Brazilian Photographer Sebastião Salgado Wins German Book Trade Peace Prize

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During the Berlin Book Days events this week, the Börsenverein has praised Salgado for ‘raising worldwide awareness for the fate of laborers and migrants as well as for the living conditions of indigenous peoples.’

Sebastião Salgado in 2014. Image by José Cruz/ABr, Creative Commons 3.0 Brazil

By Porter Anderson, Editor-in-Chief | @Porter_Anderson

‘How Fragile Our World Has Become’
In a move that will surprise some, the Börsenverein des Deutschen Buchhandels—Germany’s publishers and booksellers association—has named a photographer the recipient of the 2019 German Book Trade Peace Prize.

Brazilian photographer Sebastião Salgado has been named today (June 18) by Börsenverein chair Heinrich Riethmüller at the opening of the 2019 Berlin Book Days event at the Ellington Hotel Berlin in Nürnberger Strasse.

While the announcement has been made today, the actual award ceremony will take place on the final day of the Frankfurter Buchmesse, October 20, at the Church of St. Paul in Frankfurt am Main. The ceremony, as is the tradition, will be broadcast live on German public television.

As Publishing Perspectives readers will recall, the Peace Prize has been awarded since 1950 and is endowed with a sum of €25,000 (US$28,003.). Last year’s recipient were the husband-wife team 0f Aleida and Jan Assmann.

The official statement of rationale for the selection of Salgado calls him “an exceptional visual artist who has continually campaigned on behalf of peace and social justice and whose entire photographic oeuvre lends a sense of urgency to the global debate surrounding nature conservation and environmental protection.

‘Genesis’ was published in an edition by Taschen in March

“With his ongoing work at the ‘Instituto Terra,’ he also continues to make a direct contribution to the restoration and revitalisation of biodiversity and ecosystems.”

“The photographs of Sebastião Salgado,” according to media messaging from the Börsenverein today, “have been showcased in innumerable exhibitions and books, many of which show communities strongly rooted in their traditional natural environments, while others portray individuals violently uprooted by war and climate catastrophe.

“As a consequence of his considerable body of work, Sebastião Salgado has succeeded in raising worldwide awareness for the fate of laborers and migrants as well as for the living conditions of indigenous peoples.

“Salgado offers us the opportunity to recognize our planet as a habitat for living creatures, that is, as a home that does not belong to us alone, and one that we must take every effort to preserve.”

‘Workers’ was published in 1993 by Aperture/Aufage

Sebastião Ribeiro Salgado was born in 1944 in Aimorés in the Brazilian state of Minas Gerais and moved to Paris in 1969. In 1971, Salgado worked as an economist and oversaw the development of aid projects in Africa, where he discovered his passion for photography.

In 1973, he left his job to devote himself entirely to the craft.

The trajectory of  his career has run along humanitarian lines, as he produced work in  the context of (and often cooperation with) Doctors Without Borders, UNICEF, UNESCO, and Reporters Without Borders. As the Börsenverein’s announcement reads, “The books Migrations and The Children: Refugees and Migrants, both of which were published in 2000, drew attention to the fate of 30 million displaced persons worldwide and raised money for the children’s charity organization UNICEF.”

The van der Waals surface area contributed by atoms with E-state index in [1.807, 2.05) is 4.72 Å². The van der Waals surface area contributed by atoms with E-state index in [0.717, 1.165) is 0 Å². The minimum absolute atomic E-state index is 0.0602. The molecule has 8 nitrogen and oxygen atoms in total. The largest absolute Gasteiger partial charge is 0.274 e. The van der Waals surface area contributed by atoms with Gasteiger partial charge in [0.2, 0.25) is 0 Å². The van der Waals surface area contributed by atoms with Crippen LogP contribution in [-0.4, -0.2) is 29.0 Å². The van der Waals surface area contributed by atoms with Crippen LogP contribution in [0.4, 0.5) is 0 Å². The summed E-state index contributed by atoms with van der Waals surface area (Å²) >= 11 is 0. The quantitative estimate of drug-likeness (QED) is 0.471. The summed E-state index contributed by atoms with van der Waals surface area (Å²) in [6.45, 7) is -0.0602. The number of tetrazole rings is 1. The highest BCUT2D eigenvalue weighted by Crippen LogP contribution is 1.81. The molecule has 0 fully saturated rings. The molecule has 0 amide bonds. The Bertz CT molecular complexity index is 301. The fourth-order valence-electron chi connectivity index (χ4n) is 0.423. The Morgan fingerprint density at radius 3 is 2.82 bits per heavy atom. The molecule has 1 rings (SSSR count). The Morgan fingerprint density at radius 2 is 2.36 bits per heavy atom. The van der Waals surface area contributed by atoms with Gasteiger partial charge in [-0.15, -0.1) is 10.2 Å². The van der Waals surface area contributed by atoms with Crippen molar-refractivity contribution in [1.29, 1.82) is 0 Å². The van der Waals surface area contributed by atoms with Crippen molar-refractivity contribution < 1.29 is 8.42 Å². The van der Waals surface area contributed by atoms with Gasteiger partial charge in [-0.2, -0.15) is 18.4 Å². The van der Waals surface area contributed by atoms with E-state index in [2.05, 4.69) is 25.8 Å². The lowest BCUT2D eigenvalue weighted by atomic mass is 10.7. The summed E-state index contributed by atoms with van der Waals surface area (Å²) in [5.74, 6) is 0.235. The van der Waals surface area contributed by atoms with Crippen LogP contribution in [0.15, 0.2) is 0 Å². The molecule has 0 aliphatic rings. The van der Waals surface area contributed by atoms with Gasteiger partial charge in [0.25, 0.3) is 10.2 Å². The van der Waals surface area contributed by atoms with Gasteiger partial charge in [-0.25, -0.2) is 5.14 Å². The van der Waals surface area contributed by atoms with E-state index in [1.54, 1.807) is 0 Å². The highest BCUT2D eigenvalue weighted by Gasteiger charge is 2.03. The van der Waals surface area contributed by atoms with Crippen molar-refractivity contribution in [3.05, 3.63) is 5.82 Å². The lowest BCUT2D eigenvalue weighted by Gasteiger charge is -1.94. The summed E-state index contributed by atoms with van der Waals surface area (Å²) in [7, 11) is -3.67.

‘Africa’ was published in 2007 by Taschen

Having created a 680-hectare nature reserve and founded their nonprofit Instituto Terra. Since then, they’ve planted 2.7 million trees and succeeded in returning almost the entire forest to its original state, including a great diversity of plant and animal life.

In the 1990s, Salgado also increasingly turned his attention to landscape photography, producing the works Africa (2007) and Genesis (2013). In Genesis, “he sought to capture his impressions of untouched environments, the animals living there, and groups of isolated indigenous peoples, all in an attempt to show how fragile our world has become,” the Börsenverein says.

In addition to the German Book Trade Peace Prize, Salgado has received numerous other awards for his work, including:

  • The Foreign Honorary Membership of the American Academy of Arts and Letters (2019)
  • The Save the Children International Prize (2010)
  • The Order of Rio Branco (2004)
  • The Centenary Medal of the Royal Photographic Society of Great Britain (1994)
  • The Grand Prix National from France (1994)
  • The Prince of Asturias Awards (1998)
  • The World Press Photo Award (1985).

In 2016 Salgado become a member of the Académie des Beaux-Arts of the Institut de France, one of the most important cultural honours in France. Sebastião and Lélia Salgado live in Paris and have two sons, Juliano and Rodrigo.


More from Publishing Perspectives on industry awards is here, and more from us on the German book market is here. More on Frankfurter Buchmesse is here.

About the Author

Porter Anderson

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Porter Anderson has been named International Trade Press Journalist of the Year in London Book Fair's 2019 International Excellence Awards. He is Editor-in-Chief of Publishing Perspectives. He co-founded The Hot Sheet, a newsletter for trade and indie authors, which now is owned and operated by Jane Friedman. He formerly was Associate Editor for The FutureBook at London's The Bookseller. Anderson also has worked as a senior producer, editor, and anchor with CNN.com, CNN International, and CNN USA, and as an arts critic (National Critics Institute) with The Village Voice and Dallas Times Herald.

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